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  A Yankee in the Trenches R. Derby Holmes

A Trench Raid

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In the morning the members of the raiding party were taken back a mile or so to the rear and were given instruction and rehearsal. This was the first raid that "Batt" had ever tried, and the staff was anxious to have it a success. There were fifty in the party, and Blofeld, who had organized the raid, beat our instructions into us until we knew them by heart.

The object of a raid is to get into the enemy's trenches by stealth if possible, kill as many as possible, take prisoners if practicable, do a lot of damage, and get away with a whole hide.

We got back to the front trenches just before dark. I noticed a lot of metal cylinders arranged along the parapet. They were about as big as a stovepipe and four feet long, painted brown. They were the gas containers. They were arranged about four or five to a traverse, and were connected up by tubes and were covered with sandbags. This was the poison gas ready for release over the top through tubes.

The time set for our stunt was eleven P.M. Eleven o'clock was "zero." The system on the Western Front, and, in fact, all fronts, is to indicate the time fixed for any event as zero. Anything before or after is spoken of as plus or minus zero.

Around five o'clock we were taken back to Mechanics trench and fed--a regular meal with plenty of everything, and all good. It looked rather like giving a condemned man a hearty meal, but grub is always acceptable to a soldier.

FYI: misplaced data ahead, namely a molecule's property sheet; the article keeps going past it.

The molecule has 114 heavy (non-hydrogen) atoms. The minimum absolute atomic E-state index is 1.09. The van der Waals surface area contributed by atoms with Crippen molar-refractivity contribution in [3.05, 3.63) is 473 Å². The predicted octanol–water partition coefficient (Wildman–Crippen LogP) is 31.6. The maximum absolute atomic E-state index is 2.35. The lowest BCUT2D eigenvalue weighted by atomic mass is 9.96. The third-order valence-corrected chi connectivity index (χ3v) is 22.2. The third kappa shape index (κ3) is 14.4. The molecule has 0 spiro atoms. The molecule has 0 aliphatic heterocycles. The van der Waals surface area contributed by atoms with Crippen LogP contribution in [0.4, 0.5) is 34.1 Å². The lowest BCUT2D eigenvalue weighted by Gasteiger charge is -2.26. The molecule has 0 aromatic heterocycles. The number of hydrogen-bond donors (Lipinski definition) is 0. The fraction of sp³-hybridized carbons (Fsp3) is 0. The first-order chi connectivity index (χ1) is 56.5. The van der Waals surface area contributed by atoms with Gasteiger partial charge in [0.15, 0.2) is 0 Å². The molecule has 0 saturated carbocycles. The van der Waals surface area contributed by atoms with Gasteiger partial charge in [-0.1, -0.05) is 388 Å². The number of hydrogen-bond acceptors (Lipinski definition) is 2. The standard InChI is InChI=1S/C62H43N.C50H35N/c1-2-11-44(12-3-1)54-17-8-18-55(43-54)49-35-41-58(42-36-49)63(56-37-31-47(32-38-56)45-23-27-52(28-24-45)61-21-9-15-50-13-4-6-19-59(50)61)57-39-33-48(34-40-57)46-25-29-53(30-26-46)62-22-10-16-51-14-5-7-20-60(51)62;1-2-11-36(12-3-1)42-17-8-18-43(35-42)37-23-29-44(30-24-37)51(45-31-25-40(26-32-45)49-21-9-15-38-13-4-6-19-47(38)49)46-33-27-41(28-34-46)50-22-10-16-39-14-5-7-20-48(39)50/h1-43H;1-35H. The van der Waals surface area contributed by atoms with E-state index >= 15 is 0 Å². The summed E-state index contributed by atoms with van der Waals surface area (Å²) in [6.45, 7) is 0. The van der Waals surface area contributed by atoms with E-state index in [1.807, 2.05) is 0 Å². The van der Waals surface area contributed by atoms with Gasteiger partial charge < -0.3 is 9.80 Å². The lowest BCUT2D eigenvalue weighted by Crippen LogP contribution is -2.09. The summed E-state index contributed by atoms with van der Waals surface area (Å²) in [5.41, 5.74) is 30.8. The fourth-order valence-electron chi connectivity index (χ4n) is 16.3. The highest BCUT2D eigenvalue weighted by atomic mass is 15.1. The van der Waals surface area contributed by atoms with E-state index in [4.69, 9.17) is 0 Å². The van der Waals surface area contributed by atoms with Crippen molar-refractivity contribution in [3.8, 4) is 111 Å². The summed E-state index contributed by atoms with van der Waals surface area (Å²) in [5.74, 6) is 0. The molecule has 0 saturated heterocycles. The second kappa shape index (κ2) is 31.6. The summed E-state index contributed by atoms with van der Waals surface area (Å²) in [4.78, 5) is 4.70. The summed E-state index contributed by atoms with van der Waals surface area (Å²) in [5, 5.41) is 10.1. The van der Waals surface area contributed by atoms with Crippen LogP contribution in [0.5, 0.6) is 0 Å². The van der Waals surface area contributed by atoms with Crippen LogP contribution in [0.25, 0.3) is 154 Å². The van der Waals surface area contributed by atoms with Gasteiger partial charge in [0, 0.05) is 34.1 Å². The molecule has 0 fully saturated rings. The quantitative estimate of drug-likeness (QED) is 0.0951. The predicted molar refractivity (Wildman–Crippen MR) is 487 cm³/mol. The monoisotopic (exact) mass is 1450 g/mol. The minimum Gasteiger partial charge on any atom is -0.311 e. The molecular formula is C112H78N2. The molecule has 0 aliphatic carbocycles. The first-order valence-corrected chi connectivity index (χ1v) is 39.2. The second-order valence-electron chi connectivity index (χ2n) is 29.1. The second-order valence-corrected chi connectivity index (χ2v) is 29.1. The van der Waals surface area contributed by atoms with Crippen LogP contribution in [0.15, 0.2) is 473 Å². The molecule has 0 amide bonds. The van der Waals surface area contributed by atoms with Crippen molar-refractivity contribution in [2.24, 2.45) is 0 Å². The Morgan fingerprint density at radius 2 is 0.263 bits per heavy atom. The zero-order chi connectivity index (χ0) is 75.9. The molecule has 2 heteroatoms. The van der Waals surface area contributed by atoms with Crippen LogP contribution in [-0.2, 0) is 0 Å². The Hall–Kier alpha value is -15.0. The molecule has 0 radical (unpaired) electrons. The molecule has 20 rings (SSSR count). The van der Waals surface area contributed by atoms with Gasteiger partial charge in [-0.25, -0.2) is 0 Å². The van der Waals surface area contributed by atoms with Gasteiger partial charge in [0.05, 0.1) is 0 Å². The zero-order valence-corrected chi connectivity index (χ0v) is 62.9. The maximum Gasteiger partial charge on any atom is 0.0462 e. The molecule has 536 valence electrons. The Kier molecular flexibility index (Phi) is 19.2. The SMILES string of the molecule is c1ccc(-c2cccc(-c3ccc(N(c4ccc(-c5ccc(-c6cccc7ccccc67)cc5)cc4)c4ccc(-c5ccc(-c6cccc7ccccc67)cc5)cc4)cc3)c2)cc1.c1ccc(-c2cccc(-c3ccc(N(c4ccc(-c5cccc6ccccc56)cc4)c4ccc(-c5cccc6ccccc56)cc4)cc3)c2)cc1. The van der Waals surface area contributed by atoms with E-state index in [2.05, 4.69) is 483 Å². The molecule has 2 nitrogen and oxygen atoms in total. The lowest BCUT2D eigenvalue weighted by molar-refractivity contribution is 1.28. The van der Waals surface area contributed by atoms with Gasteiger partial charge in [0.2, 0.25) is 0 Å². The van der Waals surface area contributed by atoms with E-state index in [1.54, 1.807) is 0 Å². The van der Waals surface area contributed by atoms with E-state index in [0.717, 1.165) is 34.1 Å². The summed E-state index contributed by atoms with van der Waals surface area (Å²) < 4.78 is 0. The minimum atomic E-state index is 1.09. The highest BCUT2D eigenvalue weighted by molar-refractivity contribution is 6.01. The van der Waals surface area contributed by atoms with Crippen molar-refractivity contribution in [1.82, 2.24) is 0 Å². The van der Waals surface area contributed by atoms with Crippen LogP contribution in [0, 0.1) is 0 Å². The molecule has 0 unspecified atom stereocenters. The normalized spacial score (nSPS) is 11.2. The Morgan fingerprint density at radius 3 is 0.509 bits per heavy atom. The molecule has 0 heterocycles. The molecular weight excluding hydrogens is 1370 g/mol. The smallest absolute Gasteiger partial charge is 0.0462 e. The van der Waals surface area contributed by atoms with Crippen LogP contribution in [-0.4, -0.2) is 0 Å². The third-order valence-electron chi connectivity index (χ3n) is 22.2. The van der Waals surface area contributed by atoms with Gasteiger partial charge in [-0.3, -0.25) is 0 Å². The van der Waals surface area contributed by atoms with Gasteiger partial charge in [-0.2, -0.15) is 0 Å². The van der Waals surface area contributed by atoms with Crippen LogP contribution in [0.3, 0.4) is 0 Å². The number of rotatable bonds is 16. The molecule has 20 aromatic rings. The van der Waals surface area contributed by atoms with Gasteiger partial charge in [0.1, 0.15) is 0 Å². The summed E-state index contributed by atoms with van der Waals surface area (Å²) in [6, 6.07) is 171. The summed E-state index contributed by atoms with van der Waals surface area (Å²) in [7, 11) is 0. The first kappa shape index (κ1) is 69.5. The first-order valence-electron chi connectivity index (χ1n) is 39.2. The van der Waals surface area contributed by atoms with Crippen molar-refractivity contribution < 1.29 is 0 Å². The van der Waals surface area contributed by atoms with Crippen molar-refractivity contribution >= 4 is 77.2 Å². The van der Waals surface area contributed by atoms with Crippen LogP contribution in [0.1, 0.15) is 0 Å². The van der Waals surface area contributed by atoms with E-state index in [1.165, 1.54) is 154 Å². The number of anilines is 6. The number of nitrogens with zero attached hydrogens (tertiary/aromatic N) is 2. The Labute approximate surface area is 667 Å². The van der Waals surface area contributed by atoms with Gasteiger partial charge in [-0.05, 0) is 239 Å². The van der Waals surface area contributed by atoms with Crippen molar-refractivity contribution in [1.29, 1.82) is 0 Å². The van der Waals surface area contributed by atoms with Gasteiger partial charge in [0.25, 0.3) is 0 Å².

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After that we blacked our faces. This is always done to prevent the whiteness of the skin from showing under the flare lights. Also to distinguish your own men when you get to the Boche trench.

Then we wrote letters and gave up our identification discs and were served with persuader sticks or knuckle knives, and with "Mills" bombs.

The persuader is a short, heavy bludgeon with a nail-studded head. You thump Fritz on the head with it. Very handy at close quarters. The knuckle knife is a short dagger with a heavy brass hilt that covers the hand. Also very good for close work, as you can either strike or stab with it.

We moved up to the front trenches at about half-past ten. At zero minus ten, that is, ten minutes of eleven, our artillery opened up. It was the first bombardment I had ever been under, and it seemed as though all the guns in the world were banging away. Afterwards I found that it was comparatively light, but it didn't seem so then.

The guns were hardly started when there was a sound like escaping steam. Jerry leaned over and shouted in my ear: "There goes the gas. May it finish the blighters."

Blofeld came dashing up just then, very much excited because he found we had not put on our masks, through some slip-up in the orders. We got into them quick. But as it turned out there was no need. There was a fifteen-mile wind blowing, which carried the gas away from us very rapidly. In fact it blew it across the Boche trenches so fast that it didn't bother them either.

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A Yankee in the Trenches
R. Derby Holmes

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